Earlier, he worked for the Maryland Department of Natural Resources as a district wildlife biologist in Salisbury and as a regional wildlife biologist in Bel Air, where he was active in the Upland Habitat Restoration Project.
Born in Gainesville, Fla., he grew up in Maryland. He was a graduate of the Wheaton High School and attended George Washington University before earning a degree in wildlife biology at the Virginia Polytechnic Institute.
He earned a master's degree at Pennsylvania State University, where he did research on the habitat of the woodcock.
He had been an a active member and an adult leader of religious youth groups. He started a youth ministry at the detention center Blacksburg, Va., while a college student there. He was a leader of Campus Life in Easton and was active in Young Life and in a youth group at St. Luke's Christian Missionary Alliance Church in Secretary.
He and his wife were active in the youth ministry of the New Covenant Presbyterian Church in Abingdon, where services for Mr. Straw were to be held at 9:30 a.m. today.
He is survived by his wife, the former Joan Campbell; two daughters, Rebecca Avey Straw and Virginia Grace Straw, both of Bel Air; a son, Ashley Christian Straw of Bel Air; his parents, Grace and Dr. James A. Straw, both of Wheaton; and a sister, Sharon Straw Thomas of Fairfax, Va.
Monroe B. Walker
Monroe B. Walker, who had been a building contractor, semiprofessional boxer and streetcar motorman, died Wednesday of heart failure at the age of 78 at his home in Columbia.
Mr. Walker moved from Edgewater to Columbia in 1985 after retiring from the remodeling and contracting business he had operated in Anne Arundel County since 1969.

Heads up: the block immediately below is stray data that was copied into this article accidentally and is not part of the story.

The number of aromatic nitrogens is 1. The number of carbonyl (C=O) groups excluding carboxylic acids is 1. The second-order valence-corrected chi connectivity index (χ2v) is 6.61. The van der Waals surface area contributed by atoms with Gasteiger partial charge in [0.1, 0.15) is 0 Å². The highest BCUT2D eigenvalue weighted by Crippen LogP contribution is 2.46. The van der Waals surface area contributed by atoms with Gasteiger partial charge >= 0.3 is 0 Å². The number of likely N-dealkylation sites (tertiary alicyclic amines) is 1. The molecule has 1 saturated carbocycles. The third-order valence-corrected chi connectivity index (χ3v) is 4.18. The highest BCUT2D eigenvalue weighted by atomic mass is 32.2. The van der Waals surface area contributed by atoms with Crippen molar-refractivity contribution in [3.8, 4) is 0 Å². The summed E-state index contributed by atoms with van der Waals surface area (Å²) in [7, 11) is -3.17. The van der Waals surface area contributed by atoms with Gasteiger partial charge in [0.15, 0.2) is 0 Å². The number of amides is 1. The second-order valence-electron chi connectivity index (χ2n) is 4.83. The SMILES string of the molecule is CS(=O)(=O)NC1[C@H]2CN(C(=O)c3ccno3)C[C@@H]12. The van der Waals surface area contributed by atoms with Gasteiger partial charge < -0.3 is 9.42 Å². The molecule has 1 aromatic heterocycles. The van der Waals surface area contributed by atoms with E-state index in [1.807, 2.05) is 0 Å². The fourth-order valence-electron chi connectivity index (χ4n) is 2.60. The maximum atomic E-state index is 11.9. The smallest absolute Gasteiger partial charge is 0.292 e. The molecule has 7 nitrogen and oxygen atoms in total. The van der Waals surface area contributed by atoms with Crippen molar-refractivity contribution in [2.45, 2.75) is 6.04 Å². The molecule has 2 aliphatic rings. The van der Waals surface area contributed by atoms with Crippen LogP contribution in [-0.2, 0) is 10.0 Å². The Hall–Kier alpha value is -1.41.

In the 1950s and 1960s, he lived in McLean, Va., where he owned a homebuilding business.
The native of Dayton in Howard County pitched for the Dayton Athletic Club as a redheaded youth known variously as Reds and Bud. He also was a semiprofessional boxer.
In the 1930s, he was a streetcar motorman in Baltimore. Before starting his own business, he was a carpenter at Fort Meade and a construction superintendent in the Baltimore area.
He enjoyed country music, playing the guitar, dancing and fishing.
Services were to be held at 10 a.m. today at Fleck Funeral Home in Laurel.
He is survived by a daughter, Patricia Kemp of Columbia; and many nieces and nephews.
The family suggested memorial contributions to the American Heart Association or the American Cancer Society.
John R. Hoback
John R. Hoback, a violinist, retired business executive and father of a Maryland Air National Guard officer, died Sept. 18 of heart disease at a hospital in San Antonio. He was 74.
A resident of Del Rio, Texas, at the time of his death, Mr. Hoback retired in 1982 as manager of purchasing and distribution for the Shipley Humble Oil Co. in York, Pa., where he had been a charter member of the York Symphony Orchestra and a vestryman of St. John the Baptist Episcopal Church.
After his retirement, he was an associate professor of business management at York College.
The native of Hannibal, Mo., was a graduate of Gettysburg College. He served in the Army during World War II and was an interpreter in Japan after its surrender.